Nearly half the obese youth in America don’t know they’re obese

Students dish up carrots, cucumbers, cornbread and bananas at Longfellow Elementary School in Portland as part of The Hunger-Free Kids Act, which limits calories and salt, adds more whole grains and requires daily servings of fruits and vegetables in school lunches.
Troy R. Bennett | BDN
Students dish up carrots, cucumbers, cornbread and bananas at Longfellow Elementary School in Portland as part of The Hunger-Free Kids Act, which limits calories and salt, adds more whole grains and requires daily servings of fruits and vegetables in school lunches. Buy Photo
Posted July 24, 2014, at 11:03 a.m.

The good news is obesity rates finally seem to be leveling off in the U.S. after decades of furious growth. The bad news is America’s youth still appear to be dangerously unaware of the problem.

In the U.S., 42 percent of children and adolescents, between the ages of 8 and 15, who are obese misperceive their weight as normal, according to a new report by the Centers for Disease Control and Prevention’s National Center for Health Statistics. Among obese boys, the rate is nearly 48 percent; for obese girls, it’s roughly 36 percent. And America’s overweight children are even more confused about the relative size of their waistlines — some three-quarters of overweight children and teens consider themselves to be “about the right weight.”

The prevalence of weight misperception isn’t only characteristic of the country’s heavier children. About one-half of America’s underweight children don’t know they’re underweight, and roughly one-third of all children in the U.S. — overweight, underweight or just-the-right weight — mistake their weight status for something other than it is.

But, given the exceptionally high rate of obesity among American adults, which is the highest of any major country in the world, the lack of self-perception found in the country’s obese children should be particularly alarming. Nearly one-third of the children in the U.S. are considered overweight, according to the Food and Research Action Center, and roughly 35 percent of them go on to become obese in adulthood.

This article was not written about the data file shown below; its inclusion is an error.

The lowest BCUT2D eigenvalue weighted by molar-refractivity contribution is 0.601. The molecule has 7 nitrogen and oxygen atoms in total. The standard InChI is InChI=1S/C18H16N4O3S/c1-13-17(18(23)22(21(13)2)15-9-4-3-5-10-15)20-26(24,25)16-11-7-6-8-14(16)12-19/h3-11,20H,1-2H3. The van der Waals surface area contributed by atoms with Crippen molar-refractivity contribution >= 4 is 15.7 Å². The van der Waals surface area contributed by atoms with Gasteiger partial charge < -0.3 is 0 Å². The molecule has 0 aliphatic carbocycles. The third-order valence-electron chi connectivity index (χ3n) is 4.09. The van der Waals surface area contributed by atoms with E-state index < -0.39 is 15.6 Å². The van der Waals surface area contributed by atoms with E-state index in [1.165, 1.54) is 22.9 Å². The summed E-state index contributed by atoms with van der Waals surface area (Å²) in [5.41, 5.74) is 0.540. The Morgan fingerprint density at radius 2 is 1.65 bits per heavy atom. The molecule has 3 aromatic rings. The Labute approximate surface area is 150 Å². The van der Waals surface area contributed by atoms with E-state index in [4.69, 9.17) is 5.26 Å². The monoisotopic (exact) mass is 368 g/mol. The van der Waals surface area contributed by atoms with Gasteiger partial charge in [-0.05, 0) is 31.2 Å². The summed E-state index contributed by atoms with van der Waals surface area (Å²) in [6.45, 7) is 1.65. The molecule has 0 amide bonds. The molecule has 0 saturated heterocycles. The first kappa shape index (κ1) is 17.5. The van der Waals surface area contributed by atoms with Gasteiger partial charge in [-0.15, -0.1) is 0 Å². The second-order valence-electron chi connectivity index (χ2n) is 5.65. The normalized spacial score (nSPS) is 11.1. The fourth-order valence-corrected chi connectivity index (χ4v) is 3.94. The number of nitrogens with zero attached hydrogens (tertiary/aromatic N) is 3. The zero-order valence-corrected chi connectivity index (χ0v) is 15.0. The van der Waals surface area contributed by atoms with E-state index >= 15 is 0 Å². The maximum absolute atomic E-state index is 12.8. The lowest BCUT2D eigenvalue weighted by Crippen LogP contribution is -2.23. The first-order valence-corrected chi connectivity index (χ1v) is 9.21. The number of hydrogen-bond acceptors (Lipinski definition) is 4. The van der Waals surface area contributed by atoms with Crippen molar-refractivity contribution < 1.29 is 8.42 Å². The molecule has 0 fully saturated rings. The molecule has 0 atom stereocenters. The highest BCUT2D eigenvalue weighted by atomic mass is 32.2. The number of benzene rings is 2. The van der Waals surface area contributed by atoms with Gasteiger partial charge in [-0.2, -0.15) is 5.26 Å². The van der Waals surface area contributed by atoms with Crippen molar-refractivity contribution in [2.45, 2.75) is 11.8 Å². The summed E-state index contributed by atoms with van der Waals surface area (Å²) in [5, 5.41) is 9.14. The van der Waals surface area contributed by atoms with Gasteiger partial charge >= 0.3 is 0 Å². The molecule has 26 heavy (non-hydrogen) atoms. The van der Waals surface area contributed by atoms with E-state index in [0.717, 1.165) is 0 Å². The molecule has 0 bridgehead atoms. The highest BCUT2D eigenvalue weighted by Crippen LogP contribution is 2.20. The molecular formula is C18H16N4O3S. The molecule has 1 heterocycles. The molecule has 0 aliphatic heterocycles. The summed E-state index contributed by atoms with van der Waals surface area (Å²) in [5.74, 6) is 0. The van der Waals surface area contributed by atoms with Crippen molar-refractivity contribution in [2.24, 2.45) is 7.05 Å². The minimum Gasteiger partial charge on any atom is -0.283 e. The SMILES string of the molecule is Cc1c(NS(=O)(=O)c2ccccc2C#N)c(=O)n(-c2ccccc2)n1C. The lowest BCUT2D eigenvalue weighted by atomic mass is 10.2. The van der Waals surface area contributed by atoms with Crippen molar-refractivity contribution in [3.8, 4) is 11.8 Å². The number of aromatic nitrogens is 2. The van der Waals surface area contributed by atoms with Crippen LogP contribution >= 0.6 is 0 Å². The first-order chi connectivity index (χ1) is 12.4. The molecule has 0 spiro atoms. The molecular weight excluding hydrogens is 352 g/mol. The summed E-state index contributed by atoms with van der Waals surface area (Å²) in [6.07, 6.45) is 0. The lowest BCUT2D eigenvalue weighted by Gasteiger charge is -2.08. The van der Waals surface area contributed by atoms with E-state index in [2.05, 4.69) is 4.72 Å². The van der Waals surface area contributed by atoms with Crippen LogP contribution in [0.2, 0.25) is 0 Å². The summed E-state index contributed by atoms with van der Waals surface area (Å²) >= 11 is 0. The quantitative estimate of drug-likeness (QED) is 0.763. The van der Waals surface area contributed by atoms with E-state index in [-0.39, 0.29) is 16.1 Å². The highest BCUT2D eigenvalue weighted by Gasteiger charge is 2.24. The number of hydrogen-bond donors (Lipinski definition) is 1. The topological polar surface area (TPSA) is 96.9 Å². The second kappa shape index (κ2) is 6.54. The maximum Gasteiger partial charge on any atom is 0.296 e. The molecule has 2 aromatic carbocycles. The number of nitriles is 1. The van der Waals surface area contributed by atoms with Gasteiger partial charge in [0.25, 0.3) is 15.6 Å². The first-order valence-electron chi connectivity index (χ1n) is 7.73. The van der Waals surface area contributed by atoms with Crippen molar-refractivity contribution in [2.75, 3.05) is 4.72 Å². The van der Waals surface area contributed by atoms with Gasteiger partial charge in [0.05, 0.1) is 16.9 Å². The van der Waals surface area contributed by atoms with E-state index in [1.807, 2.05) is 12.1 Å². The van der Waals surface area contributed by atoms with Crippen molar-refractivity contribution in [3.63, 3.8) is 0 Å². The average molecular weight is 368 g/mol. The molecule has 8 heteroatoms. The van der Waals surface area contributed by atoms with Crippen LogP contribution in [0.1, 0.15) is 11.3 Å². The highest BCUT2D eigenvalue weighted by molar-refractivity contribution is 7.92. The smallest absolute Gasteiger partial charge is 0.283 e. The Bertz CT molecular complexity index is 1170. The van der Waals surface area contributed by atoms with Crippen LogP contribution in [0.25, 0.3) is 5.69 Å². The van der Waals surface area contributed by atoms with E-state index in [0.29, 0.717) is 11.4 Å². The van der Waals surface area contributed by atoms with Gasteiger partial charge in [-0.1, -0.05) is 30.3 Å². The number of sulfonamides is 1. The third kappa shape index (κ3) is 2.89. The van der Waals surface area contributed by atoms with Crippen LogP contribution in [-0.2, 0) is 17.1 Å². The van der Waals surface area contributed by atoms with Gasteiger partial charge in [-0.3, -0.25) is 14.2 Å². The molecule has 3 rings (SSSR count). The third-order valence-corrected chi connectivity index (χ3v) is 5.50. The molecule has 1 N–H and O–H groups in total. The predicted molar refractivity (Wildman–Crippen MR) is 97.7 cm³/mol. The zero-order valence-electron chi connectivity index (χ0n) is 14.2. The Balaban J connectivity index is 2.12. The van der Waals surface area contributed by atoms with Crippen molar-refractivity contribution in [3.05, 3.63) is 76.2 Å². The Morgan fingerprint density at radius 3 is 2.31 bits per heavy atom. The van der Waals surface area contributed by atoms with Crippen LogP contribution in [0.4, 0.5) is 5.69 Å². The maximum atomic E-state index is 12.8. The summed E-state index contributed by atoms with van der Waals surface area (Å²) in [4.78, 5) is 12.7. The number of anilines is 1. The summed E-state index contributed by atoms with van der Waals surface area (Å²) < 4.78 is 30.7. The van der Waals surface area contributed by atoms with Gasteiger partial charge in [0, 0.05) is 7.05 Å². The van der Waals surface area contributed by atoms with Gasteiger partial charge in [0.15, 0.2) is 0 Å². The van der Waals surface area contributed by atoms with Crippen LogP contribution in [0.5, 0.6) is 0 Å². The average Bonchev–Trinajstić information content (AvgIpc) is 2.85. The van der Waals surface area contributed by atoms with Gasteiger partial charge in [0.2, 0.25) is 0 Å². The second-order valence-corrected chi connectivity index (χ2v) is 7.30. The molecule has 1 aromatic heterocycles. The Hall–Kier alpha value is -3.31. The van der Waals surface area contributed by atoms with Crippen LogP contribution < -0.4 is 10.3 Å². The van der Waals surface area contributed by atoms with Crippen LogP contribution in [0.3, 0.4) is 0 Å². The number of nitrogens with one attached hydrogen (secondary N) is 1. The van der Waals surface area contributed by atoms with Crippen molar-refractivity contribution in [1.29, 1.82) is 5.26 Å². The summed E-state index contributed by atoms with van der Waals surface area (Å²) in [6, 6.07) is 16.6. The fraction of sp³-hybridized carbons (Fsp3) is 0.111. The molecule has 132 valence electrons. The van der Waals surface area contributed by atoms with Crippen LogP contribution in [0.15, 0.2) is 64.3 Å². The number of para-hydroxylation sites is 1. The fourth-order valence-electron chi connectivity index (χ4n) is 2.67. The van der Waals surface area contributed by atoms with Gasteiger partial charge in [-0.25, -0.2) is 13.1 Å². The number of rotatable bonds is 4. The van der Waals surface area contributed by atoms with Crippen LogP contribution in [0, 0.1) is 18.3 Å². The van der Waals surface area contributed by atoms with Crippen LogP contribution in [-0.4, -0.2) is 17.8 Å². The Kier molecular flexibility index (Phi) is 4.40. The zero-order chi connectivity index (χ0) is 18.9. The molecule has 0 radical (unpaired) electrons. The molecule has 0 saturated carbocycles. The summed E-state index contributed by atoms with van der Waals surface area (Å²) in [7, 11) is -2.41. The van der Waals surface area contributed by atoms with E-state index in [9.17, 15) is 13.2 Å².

Obesity is a national health epidemic. While it is considered a disease itself, it has also been linked to a number of other conditions, including heart disease, stroke and Type 2 diabetes. It’s also a serious economic problem. As of 2008, the annual medical costs alone of obesity amounted to almost $150 billion, according to the CDC.

It also is at the center of the country’s public school lunch program overhaul, which has been a key policy issue for first lady Michelle Obama. Ongoing debates, which range from what should be considered a vegetable serving to whether new, healthier options are making kids skip out on lunch entirely, have become especially heated with the new school year approaching. And there’s good reason to believe recent menu tweaks haven’t gone far enough — a number of junk food items, including Cheetos, funnel cake and Domino’s, were among those flaunted at the School Nutrition Association’s latest annual conference.

The fact that so many overweight American children and teens don’t know they’re overweight is worrisome, because it’s likely to perpetuate the country’s overeating — and under-exercising — problem.

“Accurate self-perception of weight status has been linked to appropriate weight control behaviors in youth,” the CDC report says.

A study conducted in 2011 found that weight perception was more likely to affect changes in exercise and eating habits than actual weight status.

“Children who don’t have a correct perception of their weight don’t take steps to lose weight,” Neda Sarafrazi, one of the report’s authors, told NPR.

It’s unreasonable to expect America’s youth to take better care of themselves if they aren’t even aware they need to.

Ferdman is a reporter for The Washington Post’s Wonkblog covering food policy, consumer business and Latin American economics. He previously was a staff writer at Quartz.

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